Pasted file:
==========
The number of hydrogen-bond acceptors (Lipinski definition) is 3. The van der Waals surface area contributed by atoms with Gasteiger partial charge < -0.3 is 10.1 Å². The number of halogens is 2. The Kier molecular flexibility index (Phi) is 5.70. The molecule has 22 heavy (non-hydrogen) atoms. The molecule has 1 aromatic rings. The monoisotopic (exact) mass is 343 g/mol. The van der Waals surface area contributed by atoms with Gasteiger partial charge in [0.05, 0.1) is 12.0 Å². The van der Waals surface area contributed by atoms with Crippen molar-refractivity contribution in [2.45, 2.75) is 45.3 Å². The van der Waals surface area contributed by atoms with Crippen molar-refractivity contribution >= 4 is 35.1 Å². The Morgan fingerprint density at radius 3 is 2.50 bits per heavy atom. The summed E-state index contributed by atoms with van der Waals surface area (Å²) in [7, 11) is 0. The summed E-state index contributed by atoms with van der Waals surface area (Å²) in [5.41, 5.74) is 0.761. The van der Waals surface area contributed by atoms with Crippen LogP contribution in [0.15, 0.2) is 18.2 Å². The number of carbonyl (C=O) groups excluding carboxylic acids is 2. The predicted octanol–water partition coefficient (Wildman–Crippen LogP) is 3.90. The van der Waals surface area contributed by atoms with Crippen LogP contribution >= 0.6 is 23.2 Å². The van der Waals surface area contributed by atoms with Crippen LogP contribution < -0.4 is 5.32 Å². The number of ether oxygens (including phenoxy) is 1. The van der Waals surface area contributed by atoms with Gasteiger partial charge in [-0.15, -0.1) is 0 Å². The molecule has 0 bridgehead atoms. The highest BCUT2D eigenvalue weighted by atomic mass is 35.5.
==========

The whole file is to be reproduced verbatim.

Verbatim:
The number of hydrogen-bond acceptors (Lipinski definition) is 3. The van der Waals surface area contributed by atoms with Gasteiger partial charge < -0.3 is 10.1 Å². The number of halogens is 2. The Kier molecular flexibility index (Phi) is 5.70. The molecule has 22 heavy (non-hydrogen) atoms. The molecule has 1 aromatic rings. The monoisotopic (exact) mass is 343 g/mol. The van der Waals surface area contributed by atoms with Gasteiger partial charge in [0.05, 0.1) is 12.0 Å². The van der Waals surface area contributed by atoms with Crippen molar-refractivity contribution in [2.45, 2.75) is 45.3 Å². The van der Waals surface area contributed by atoms with Crippen molar-refractivity contribution >= 4 is 35.1 Å². The Morgan fingerprint density at radius 3 is 2.50 bits per heavy atom. The summed E-state index contributed by atoms with van der Waals surface area (Å²) in [7, 11) is 0. The summed E-state index contributed by atoms with van der Waals surface area (Å²) in [5.41, 5.74) is 0.761. The van der Waals surface area contributed by atoms with Crippen LogP contribution in [0.15, 0.2) is 18.2 Å². The number of carbonyl (C=O) groups excluding carboxylic acids is 2. The predicted octanol–water partition coefficient (Wildman–Crippen LogP) is 3.90. The van der Waals surface area contributed by atoms with Crippen LogP contribution >= 0.6 is 23.2 Å². The van der Waals surface area contributed by atoms with Crippen LogP contribution < -0.4 is 5.32 Å². The number of ether oxygens (including phenoxy) is 1. The van der Waals surface area contributed by atoms with Gasteiger partial charge in [-0.15, -0.1) is 0 Å². The molecule has 0 bridgehead atoms. The highest BCUT2D eigenvalue weighted by atomic mass is 35.5.